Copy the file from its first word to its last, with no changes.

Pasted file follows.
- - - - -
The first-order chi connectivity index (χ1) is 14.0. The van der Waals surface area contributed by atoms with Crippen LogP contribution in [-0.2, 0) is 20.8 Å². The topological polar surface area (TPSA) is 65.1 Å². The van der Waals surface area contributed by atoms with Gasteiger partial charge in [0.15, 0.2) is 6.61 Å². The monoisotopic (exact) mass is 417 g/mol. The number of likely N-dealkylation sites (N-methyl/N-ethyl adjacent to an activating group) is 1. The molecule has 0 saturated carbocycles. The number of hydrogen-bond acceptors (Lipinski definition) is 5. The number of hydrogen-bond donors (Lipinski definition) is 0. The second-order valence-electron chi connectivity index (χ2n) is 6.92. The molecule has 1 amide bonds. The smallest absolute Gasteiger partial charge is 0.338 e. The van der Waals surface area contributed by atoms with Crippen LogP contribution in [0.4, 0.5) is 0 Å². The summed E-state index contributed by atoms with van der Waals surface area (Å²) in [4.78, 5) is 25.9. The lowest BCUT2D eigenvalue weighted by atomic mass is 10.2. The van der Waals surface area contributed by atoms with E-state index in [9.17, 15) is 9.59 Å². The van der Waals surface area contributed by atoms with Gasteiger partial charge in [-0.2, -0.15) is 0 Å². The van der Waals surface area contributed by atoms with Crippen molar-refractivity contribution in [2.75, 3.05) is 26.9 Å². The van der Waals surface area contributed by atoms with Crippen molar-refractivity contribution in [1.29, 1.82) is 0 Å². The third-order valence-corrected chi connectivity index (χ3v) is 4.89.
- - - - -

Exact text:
The first-order chi connectivity index (χ1) is 14.0. The van der Waals surface area contributed by atoms with Crippen LogP contribution in [-0.2, 0) is 20.8 Å². The topological polar surface area (TPSA) is 65.1 Å². The van der Waals surface area contributed by atoms with Gasteiger partial charge in [0.15, 0.2) is 6.61 Å². The monoisotopic (exact) mass is 417 g/mol. The number of likely N-dealkylation sites (N-methyl/N-ethyl adjacent to an activating group) is 1. The molecule has 0 saturated carbocycles. The number of hydrogen-bond acceptors (Lipinski definition) is 5. The number of hydrogen-bond donors (Lipinski definition) is 0. The second-order valence-electron chi connectivity index (χ2n) is 6.92. The molecule has 1 amide bonds. The smallest absolute Gasteiger partial charge is 0.338 e. The van der Waals surface area contributed by atoms with Crippen LogP contribution in [0.4, 0.5) is 0 Å². The summed E-state index contributed by atoms with van der Waals surface area (Å²) in [4.78, 5) is 25.9. The lowest BCUT2D eigenvalue weighted by atomic mass is 10.2. The van der Waals surface area contributed by atoms with E-state index in [9.17, 15) is 9.59 Å². The van der Waals surface area contributed by atoms with Gasteiger partial charge in [-0.2, -0.15) is 0 Å². The van der Waals surface area contributed by atoms with Crippen molar-refractivity contribution in [2.75, 3.05) is 26.9 Å². The van der Waals surface area contributed by atoms with Crippen molar-refractivity contribution in [1.29, 1.82) is 0 Å². The third-order valence-corrected chi connectivity index (χ3v) is 4.89.